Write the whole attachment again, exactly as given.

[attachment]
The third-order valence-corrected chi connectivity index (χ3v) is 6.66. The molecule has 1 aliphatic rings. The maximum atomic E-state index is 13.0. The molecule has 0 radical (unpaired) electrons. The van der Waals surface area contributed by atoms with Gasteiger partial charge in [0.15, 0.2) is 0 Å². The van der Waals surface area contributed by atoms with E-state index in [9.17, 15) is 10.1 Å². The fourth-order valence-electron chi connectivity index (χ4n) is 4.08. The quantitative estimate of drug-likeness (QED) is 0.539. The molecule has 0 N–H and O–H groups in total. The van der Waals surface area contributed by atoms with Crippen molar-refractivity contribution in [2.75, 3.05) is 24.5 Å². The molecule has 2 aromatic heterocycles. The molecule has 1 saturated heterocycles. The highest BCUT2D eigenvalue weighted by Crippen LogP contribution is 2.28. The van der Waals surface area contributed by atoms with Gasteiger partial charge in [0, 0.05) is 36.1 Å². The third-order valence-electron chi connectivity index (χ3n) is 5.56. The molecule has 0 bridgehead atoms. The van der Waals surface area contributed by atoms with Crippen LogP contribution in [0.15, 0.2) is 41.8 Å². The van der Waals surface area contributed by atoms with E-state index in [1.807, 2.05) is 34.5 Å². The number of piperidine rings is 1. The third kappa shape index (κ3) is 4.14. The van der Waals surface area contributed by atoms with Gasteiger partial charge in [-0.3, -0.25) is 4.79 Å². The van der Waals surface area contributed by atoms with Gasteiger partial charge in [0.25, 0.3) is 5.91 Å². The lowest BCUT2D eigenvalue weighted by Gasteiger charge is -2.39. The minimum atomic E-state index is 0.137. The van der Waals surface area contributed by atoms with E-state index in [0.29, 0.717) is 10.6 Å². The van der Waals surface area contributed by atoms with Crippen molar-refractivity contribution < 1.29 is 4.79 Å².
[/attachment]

The third-order valence-corrected chi connectivity index (χ3v) is 6.66. The molecule has 1 aliphatic rings. The maximum atomic E-state index is 13.0. The molecule has 0 radical (unpaired) electrons. The van der Waals surface area contributed by atoms with Gasteiger partial charge in [0.15, 0.2) is 0 Å². The van der Waals surface area contributed by atoms with E-state index in [9.17, 15) is 10.1 Å². The fourth-order valence-electron chi connectivity index (χ4n) is 4.08. The quantitative estimate of drug-likeness (QED) is 0.539. The molecule has 0 N–H and O–H groups in total. The van der Waals surface area contributed by atoms with Crippen molar-refractivity contribution in [2.75, 3.05) is 24.5 Å². The molecule has 2 aromatic heterocycles. The molecule has 1 saturated heterocycles. The highest BCUT2D eigenvalue weighted by Crippen LogP contribution is 2.28. The van der Waals surface area contributed by atoms with Gasteiger partial charge in [0, 0.05) is 36.1 Å². The third-order valence-electron chi connectivity index (χ3n) is 5.56. The molecule has 0 bridgehead atoms. The van der Waals surface area contributed by atoms with Crippen LogP contribution in [0.15, 0.2) is 41.8 Å². The van der Waals surface area contributed by atoms with E-state index in [1.807, 2.05) is 34.5 Å². The number of piperidine rings is 1. The third kappa shape index (κ3) is 4.14. The van der Waals surface area contributed by atoms with Gasteiger partial charge in [-0.3, -0.25) is 4.79 Å². The van der Waals surface area contributed by atoms with Gasteiger partial charge in [0.25, 0.3) is 5.91 Å². The lowest BCUT2D eigenvalue weighted by Gasteiger charge is -2.39. The minimum atomic E-state index is 0.137. The van der Waals surface area contributed by atoms with E-state index in [0.29, 0.717) is 10.6 Å². The van der Waals surface area contributed by atoms with Crippen molar-refractivity contribution < 1.29 is 4.79 Å².